Networking

Hiring right, the first time around

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We all know that hiring the wrong person for your business could pose a disaster.

Whether you are opening a new business and need to assemble a competent staff to help launch your dream, or if you lead an existing company that might be looking to expand or reorganize its personnel, having the right skills to interview potential employees is a pivotal component of success.

According to the National Federation of Independent Business, the following guidelines are recommended when conducting an interview:

• Be quiet.

In an interview, the potential hire should do 80 percent of the talking. If he/she is struggling with answers, prod him/her along to give him/her more time to come up with examples. If it takes him/her too long to answer, it may give a good indication of his/her level of experience for the position.

• Meet more than once.

The best way to establish a working relationship with someone is to meet with him/her a second or third time. Have other staff meet with him/her as well, and always think about how your customers would blend with him/her.

• Find prospects with initiative.

Always ask an interviewee about a time when he/she proposed a new idea to his/her last boss. New ideas in business can be very useful.

• Test their talents.

Instead of asking what computer skills or programs the interviewee knows, put him/her to the test.

If you get flooded with tons of resumes, there are ways to sift through for the best candidates to interview:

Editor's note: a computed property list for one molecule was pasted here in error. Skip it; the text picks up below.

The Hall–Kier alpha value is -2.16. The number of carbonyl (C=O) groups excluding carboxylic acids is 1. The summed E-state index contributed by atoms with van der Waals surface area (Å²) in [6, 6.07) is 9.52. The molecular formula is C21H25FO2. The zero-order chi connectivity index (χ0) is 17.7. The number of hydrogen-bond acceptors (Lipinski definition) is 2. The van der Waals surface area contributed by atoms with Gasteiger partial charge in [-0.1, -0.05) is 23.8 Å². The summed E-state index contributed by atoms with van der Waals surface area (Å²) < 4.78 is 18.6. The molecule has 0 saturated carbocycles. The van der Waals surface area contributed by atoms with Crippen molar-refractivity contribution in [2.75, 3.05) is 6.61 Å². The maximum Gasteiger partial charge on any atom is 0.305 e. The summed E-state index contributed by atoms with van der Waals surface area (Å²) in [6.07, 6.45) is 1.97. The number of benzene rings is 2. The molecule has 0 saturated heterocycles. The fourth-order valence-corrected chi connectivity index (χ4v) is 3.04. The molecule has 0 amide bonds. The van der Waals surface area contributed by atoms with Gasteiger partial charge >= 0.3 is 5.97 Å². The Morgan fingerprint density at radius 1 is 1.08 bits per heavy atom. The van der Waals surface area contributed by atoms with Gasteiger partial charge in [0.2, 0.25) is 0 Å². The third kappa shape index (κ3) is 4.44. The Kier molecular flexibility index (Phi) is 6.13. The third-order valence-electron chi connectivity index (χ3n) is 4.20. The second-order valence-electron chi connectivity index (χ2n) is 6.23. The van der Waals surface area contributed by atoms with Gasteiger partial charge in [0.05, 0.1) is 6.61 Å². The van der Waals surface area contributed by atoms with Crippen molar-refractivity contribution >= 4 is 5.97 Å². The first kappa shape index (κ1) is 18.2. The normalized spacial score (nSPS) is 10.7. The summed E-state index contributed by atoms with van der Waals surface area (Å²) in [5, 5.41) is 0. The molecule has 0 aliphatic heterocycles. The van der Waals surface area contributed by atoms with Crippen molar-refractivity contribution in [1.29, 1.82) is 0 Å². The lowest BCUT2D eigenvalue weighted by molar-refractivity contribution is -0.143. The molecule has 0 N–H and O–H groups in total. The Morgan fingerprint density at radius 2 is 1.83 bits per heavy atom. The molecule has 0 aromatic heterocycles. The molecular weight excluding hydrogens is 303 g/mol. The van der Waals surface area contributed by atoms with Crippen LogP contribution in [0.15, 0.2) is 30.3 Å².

• Have an assistant manager find the resumes that best match the job requirements, such as the level of education and years of experience in the industry.

• The remaining applicants should be put through a pre-employment test before scheduling for an interview, which helps to assess the potential hire’s traits, including for teamwork, problem solving, work ethic and honesty.

• The applicants who score well on the test are those who should be scheduled for an interview.

When the interview process nears the end, and you feel that the potential hire fits well with your company’s mission and culture, and their skills and experience are in line with the job requirements, then – hopefully – you will have a winner.

Jennifer Glose

Jennifer Glose

Reporter Jennifer Glose covers health care, Berks County and other topics. She can be reached at jenniferg@lvb.com or 610-807-9619, ext. 111. Follow her on Twitter @jenniferg_LVB.

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